c. 1451 in Genoa, Italy
May 20, 1506 near Valladolid, Spain
Background to Christopher Columbus' Expeditions:
After Christopher Columbus read The Travels of Marco Polo, he felt that he could reach the West Indies by traveling west across the ocean instead of heading east over land. He first approached the Portuguese who felt, correctly, that his calculations to reach Asia by traveling west were inaccurate. He also approached other nations but Queen Isabella and King Ferdinand of Spain finally agreed to give him three ships along with many rewards if he discovered new islands or mainlands.
First Voyage - Columbus Lands in the Bahamas:
1492 - Columbus left Spain on August 3 with three ships: the Pinta, the Niña, and the Santa Maria. He stopped at the Canary Islands and then took five weeks to travel across the Atlantic Ocean before reaching an island in the Bahamas which he called San Salvador. He explored Cuba and Hispaniola. On each of these islands he met peaceful groups of indigenous people, particularly the Taíno, who he called Indians. He then returned to Spain with not only examples of gold that he had found and descriptions of the lush landscape but also natives that had been forced to make the return voyage.
Second Voyage - Christopher Columbus and Genocide:
On his second voyage in 1493, Columbus arrived in the Lesser Antilles with 17 ships and 1,200 men. He visited numerous islands before landing at Puerto Rico. He then traveled back to Hispaniola to meet up with the men he had left there. However, he found the fort in ruins. He and his men killed or enslaved many of the Taíno Indians found in Hispaniola causing the deaths of as many as 125,000 of the Taíno. Over time, the Taíno Indians died from harsh treatment and disease to the point where only a few were left a hundred years later.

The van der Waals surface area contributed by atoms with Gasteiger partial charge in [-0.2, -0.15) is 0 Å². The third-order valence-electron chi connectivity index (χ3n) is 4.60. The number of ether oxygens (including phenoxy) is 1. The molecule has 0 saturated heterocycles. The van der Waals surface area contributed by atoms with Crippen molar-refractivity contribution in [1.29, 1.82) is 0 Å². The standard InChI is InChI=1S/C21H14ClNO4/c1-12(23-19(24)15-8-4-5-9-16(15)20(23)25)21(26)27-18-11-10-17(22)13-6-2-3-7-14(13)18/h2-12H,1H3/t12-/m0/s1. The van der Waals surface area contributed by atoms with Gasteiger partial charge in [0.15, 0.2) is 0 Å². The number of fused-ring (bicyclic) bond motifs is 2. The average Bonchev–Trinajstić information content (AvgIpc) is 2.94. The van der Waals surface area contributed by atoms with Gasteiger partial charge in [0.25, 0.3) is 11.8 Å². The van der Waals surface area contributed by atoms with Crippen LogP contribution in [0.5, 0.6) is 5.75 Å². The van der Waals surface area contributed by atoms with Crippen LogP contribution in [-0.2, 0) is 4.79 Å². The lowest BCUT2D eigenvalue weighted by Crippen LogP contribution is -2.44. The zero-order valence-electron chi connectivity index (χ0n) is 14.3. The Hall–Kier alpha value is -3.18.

Third and Fourth Voyages:
In 1498, Columbus made his third voyage to the New World. He continued to explore the region, including parts of South America's mainland. When he returned to Hispaniola he found problems with the settlers. His treatment of the Spaniards and native population was so bad that when he returned to Spain he was arrested. Columbus was later released and sent on one final voyage in 1502. His goal was to find a passage to the Indian Ocean. He spent some time exploring Central America before returning to Hispaniola. He lost his ships in storms and was stranded on Jamaica until ships arrived to take him back to Spain.
Christopher Columbus did not return to the Americas after this date. He died in Spain in 1506. His body was moved numerous times after his death: first to Hispaniola, then to Cuba, then finally back to Spain.
The Significance of Christopher Columbus:
Columbus was not the first to 'discover' or even 'explore' the Americas. However, he was the first to create extended interest in the Americas and make it a centerpiece of colonization efforts by first the Spanish and then the French and the English. His treatment of the Taíno was increasingly horrendous and resulted in the destruction of an entire society and the near devastation of the entire population through either disease or violence.